Owning a home is no longer risk free. Which is yet another compelling reason for trading down!

  3. Kelly says:

    As tough as it might be, it does make sense. The market is still pretty low though and it can only go up so it may make more sense to wait a year or two more for an upturn to sell.

  4. Wow. I knew there were several benefits of downsizing like saving money on utilities, but that is an impressively long list. If I owned a housed–which I don’t–I’d immediately consider down sizing even if I didn’t need to.

  5. Totally agree with this! We are living in a very teeeeeny tiny apartment that is the size of a hotel room. It really shows you what you can live with! While I am hoping for a bit of an upgrade (like 600 sq ft vs 270!) I now know what we are capable of, and it saves us a lot of money!

  6. We could have lived in a bigger home in a nicer neighborhood. We choose to live simply and the only way we will be moving is if we want to get more land down the road.

  7. Stress seems to be tied to all of the above reasons; great post!

  8. My second home in the UK was only 600 sq feet for 1 and our new home is close to 3000 sq feet. Although I went up in size it’s perfect for us, any bigger and it may be too much house that we wouldn’t necessarily need for 2 of us. Just what you say, the less money going into your house the more you will have. The bigger the house, the more it will cost.

  9. AxeMan says:

    All of these reasons are actually why we are staying in our current home. We have thought about getting a bigger place, but all of these keep us right where we are at.

  10. krantcents says:

    I downsized 15+ years ago. All my expenses went down and I got rid of a big house. My kids had graduated college and moved out and it made sense to do it.

  11. Awesome article and I completely agree with all of it. My family has been downsizing for years, I grew up in a three story house (it is just me and my parents), then it was destroyed in a hurricane so we downsized to a condo of 2,000 sq ft and it saved us a lot of money and expenses. We also sold a ton of furniture when we moved that made quite a profit! We then moved from FL to DC where the apartments are microscopic so we now live in a 1,500 sq ft condo and we have saved a ton of money on electric, maintenance, and grooming even though we are in a pricier area just because we downsized.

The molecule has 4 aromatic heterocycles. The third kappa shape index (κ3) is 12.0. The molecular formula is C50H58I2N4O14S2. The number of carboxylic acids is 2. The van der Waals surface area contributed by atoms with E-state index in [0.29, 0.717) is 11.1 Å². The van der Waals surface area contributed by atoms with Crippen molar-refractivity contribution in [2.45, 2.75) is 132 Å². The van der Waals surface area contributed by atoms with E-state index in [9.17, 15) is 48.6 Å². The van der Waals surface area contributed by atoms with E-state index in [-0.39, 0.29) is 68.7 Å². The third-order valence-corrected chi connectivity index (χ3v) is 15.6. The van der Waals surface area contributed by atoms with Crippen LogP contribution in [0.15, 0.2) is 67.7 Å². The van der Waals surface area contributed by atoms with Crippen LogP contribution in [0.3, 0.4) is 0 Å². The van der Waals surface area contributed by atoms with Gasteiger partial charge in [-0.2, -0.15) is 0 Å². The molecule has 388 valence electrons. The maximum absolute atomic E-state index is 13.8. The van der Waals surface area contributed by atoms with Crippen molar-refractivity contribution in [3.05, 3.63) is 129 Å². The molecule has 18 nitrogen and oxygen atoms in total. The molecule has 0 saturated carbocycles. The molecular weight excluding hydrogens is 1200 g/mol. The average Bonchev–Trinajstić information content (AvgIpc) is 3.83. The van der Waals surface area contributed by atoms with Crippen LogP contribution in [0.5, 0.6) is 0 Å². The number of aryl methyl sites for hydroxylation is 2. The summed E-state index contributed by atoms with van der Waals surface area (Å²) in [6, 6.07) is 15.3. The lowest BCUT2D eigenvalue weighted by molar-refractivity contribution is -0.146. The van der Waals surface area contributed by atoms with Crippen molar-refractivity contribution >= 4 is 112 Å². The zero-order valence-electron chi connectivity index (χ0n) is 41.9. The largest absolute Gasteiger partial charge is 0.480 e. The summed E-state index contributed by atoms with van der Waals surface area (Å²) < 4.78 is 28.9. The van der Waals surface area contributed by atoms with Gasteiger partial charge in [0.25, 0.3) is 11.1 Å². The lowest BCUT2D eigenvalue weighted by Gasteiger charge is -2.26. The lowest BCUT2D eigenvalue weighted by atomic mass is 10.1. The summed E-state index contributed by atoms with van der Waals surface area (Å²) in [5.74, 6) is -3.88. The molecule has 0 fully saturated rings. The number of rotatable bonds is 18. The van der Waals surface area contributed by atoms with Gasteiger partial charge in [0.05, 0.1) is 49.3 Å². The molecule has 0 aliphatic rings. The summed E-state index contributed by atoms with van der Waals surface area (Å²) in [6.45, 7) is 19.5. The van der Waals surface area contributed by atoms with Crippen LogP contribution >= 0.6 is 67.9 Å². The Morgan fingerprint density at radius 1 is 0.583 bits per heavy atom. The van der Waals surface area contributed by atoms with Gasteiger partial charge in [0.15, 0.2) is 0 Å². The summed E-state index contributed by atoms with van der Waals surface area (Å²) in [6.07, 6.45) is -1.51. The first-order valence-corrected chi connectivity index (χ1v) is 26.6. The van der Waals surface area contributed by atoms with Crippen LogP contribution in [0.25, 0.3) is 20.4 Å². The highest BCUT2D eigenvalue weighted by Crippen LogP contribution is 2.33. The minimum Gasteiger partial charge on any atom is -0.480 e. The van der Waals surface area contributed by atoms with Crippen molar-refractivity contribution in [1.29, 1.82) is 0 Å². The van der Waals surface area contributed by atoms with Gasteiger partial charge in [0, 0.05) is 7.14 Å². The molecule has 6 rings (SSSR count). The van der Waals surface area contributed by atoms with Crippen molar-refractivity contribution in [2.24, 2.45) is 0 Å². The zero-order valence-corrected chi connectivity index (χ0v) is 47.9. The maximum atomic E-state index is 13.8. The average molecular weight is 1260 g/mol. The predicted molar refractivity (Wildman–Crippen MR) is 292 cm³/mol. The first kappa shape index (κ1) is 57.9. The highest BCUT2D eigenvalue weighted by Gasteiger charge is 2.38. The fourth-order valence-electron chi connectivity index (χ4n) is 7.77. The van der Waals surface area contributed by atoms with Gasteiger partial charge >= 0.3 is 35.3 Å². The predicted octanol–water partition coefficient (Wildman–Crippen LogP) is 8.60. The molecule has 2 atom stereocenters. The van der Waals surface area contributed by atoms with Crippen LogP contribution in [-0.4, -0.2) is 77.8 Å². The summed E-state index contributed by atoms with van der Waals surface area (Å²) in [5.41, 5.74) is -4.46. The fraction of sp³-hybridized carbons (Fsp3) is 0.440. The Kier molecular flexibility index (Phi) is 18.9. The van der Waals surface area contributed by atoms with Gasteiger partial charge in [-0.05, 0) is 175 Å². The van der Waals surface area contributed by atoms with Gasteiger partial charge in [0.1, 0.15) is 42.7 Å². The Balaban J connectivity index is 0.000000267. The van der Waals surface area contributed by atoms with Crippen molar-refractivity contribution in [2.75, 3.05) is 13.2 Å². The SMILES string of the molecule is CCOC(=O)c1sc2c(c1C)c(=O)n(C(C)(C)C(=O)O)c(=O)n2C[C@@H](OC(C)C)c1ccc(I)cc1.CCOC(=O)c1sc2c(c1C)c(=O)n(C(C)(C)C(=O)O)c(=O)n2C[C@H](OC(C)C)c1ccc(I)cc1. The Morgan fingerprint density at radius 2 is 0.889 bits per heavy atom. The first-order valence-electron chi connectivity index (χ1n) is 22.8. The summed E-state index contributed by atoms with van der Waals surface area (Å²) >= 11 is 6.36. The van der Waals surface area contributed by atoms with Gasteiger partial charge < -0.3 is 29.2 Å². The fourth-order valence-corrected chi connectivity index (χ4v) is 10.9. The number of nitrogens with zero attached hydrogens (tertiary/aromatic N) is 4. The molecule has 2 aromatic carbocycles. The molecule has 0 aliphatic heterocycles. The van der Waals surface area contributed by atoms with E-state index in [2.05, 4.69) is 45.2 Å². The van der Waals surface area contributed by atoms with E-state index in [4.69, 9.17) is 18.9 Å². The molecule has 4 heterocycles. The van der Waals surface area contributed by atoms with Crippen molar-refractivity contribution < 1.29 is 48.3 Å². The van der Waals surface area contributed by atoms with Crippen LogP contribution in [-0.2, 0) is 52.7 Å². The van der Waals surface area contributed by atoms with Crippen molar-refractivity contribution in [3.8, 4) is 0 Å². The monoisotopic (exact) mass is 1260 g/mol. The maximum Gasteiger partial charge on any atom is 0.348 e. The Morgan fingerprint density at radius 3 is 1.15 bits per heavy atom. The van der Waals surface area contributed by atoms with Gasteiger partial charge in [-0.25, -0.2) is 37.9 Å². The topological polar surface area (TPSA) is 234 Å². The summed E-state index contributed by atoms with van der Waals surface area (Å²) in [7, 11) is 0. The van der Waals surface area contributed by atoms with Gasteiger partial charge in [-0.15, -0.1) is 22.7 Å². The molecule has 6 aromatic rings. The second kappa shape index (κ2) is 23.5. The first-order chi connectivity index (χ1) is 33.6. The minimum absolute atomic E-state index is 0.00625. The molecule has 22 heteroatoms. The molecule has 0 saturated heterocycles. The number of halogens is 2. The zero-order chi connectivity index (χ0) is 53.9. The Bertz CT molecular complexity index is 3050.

• Kevin says:

      Hi Morgan–The experience of your family highlights another advantage of trading down, and that’s mobility. You were able to respond to a hurricane and to a cross-country move and to improve your circumstances with each move.

      The reverse – trading up at each move – creates stress and drains resources.

  12. Paul Friar says:

    By far the greatest point that really hit me when reading this, aside from how great it would obviously be to save money on all the general expenses that a larger than required home creates, was the point about wasted space.

    I am so sick and tired of never being able to find anything in our “junk room” because there is so much other junk in the way. I would love to throw it all out, and I cannot even remember why half of it is being saved!

    Its crazy to spend money on storage – which is exactly what most people are doing when they have a larger home than they need when they actually stop and think about it. Having more money in retirement should be the most important thing on anyone’s mind, not whether or not you can leave it to your kids or the pain of losing a place with so many happy memories in it. The memories are yours forever, and simply selling the house cannot ever take them away from you.